Moreover, when market volatility causes the demand for T-bonds to rise, then the yield usually goes down. Conversely, the yield on T-bonds increases when their demand is relatively low. Also, treasury bond rates undergo inflation adjustment, causing them to fall further. As such, it works best for people willing to sacrifice high earnings in return for a safer, low-risked, and guaranteed investment.

How to Buy?

Investors can buy Treasury bonds from a broker or a bank. Most mutual fund companies also offer treasury bond funds as a diversified portfolio. Investors often buy T-bonds to diversify their portfolios and offset the risk of stocks and shares through treasury bond rates.

If you already have a brokerage account, you can buy T-bonds in the secondary market – known as the bond market. Another way to buy these bonds indirectly is through exchange-traded funds or ETFs. This option offers greater liquidityLiquidityLiquidity is the ease of converting assets or securities into cash.read more than if you were to buy the T-bonds directly from the government.

If you want to buy T-bonds directly from the US government, you can do so through a website known as TreasuryDirect. Make sure that the browser’s URL field says treasurydirect.gov so as not to spend money on sham websites.

Treasury Direct

Source – treasurydirect.gov

First, you must open an account with TreasuryDirect, which involves a three-step setup process. You can apply to TreasuryDirect as an individual investor, a corporation, a limited liability companyLimited Liability CompanyLimited liability refers to that legal structure where the owners' or investors' personal assets are not at stake. Their accountability for business loss or debt doesn't exceed their capital investment in the company. It is applicable in partnership firms and limited liability companies.read more (LLC), or a partnership. You will then need to complete an online form with all the relevant information, including your social security number and taxpayer identification number.

Once you’ve set up your account, you can click on the Buy Direct tab at the top of the website to start purchasing T-bonds directly from the US Treasury.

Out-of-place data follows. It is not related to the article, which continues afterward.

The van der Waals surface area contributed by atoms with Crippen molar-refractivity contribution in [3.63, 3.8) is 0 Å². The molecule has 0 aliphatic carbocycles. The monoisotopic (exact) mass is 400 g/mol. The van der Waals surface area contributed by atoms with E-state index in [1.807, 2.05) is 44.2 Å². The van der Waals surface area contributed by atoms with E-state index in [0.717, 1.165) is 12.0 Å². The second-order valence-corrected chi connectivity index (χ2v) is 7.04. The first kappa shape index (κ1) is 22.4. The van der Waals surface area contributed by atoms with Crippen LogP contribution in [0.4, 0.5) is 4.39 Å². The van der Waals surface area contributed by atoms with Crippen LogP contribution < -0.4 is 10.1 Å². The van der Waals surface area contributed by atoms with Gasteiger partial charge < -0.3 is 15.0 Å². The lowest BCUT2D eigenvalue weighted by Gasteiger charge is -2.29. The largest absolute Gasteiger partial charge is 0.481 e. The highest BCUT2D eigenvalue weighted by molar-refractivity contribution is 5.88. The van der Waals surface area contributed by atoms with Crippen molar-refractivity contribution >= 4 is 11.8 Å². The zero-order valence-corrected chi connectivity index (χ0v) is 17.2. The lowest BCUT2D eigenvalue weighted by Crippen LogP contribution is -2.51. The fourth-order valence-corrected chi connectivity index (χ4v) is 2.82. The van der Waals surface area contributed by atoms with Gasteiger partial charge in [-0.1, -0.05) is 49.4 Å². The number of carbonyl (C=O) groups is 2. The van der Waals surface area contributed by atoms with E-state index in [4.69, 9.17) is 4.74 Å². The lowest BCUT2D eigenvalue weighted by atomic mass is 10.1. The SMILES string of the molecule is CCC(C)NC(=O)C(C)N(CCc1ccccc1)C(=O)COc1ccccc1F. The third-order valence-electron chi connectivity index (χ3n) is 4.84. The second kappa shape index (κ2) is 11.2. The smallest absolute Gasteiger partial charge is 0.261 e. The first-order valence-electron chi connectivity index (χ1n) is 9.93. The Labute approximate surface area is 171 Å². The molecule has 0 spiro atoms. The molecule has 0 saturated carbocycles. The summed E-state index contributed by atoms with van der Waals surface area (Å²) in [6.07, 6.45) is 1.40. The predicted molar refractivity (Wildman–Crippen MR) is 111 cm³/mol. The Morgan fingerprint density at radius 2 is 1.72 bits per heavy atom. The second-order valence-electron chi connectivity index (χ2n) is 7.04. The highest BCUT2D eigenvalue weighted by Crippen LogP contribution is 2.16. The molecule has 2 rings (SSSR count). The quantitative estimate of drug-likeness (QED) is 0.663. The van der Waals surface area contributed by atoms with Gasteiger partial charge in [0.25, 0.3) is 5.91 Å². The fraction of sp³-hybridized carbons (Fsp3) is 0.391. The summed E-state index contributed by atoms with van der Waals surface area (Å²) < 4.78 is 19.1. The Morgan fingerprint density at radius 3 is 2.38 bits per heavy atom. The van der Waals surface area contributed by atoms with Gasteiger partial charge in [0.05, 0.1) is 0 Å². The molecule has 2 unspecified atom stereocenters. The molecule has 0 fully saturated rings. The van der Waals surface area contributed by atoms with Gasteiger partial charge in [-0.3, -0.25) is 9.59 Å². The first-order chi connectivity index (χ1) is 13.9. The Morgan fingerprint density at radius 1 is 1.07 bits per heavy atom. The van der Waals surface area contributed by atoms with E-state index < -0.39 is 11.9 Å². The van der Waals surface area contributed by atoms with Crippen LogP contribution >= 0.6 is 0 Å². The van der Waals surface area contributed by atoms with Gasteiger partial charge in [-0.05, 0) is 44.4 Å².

Treasury Bond Vs Treasury Bill

Although both these are issued by the government, there are fundamental differences in cases such as the treasury bond rates and T-Bill rates. Let us understand their differences through the comparison below.

T-Bond

  • They are long-term instruments issued by the government, usually ranging from 20-30 years
  • They pay interest every six months
  • Typically, they have a higher yield in comparison to T-Bills and treasury noted. However, during an inverted curve this might not be the case
  • The interest rates for these bonds are fixed throughout the tenure
  • However, investors can gain more if they purchase the bond at a discount
  • The investor is paid the face value on maturity. However, they can choose to sell it before the maturity date but there is no guarantee that they can sell it for face value in the secondary market

T-Bills

  • T-bills or treasury bills are short-term bonds issued by the federal government
  • The interest on these investments is paid upon maturity. These bonds can have a tenure of a year or lesser.
  • Due to the low-risk nature of these investments and since it is a short-term investment, the interest paid for them is low in comparison to stocks or corporate bonds.
  • An investor typically buys these bonds at a discount and recovers them at face value along with interest upon maturity.
  • Therefore, if the investor chooses to sell these bonds before maturity, they might not be able to recover the face value.
  • The interest earned from selling it in the secondary market might be subject to federal taxes but not state or local income taxes.
  • Since they are short-term and extremely low in terms of risk, their returns are lower than T-bonds and other similar instruments. However, the steady demand for these bills is for investors who want to beat the interest rates derived from a regular savings account with their bank.

This has been a guide to what is a Treasury Bond. Here we explain how to buy them, yields, and examples, and compared them with treasury bills. You can learn more about fixed income from the following articles –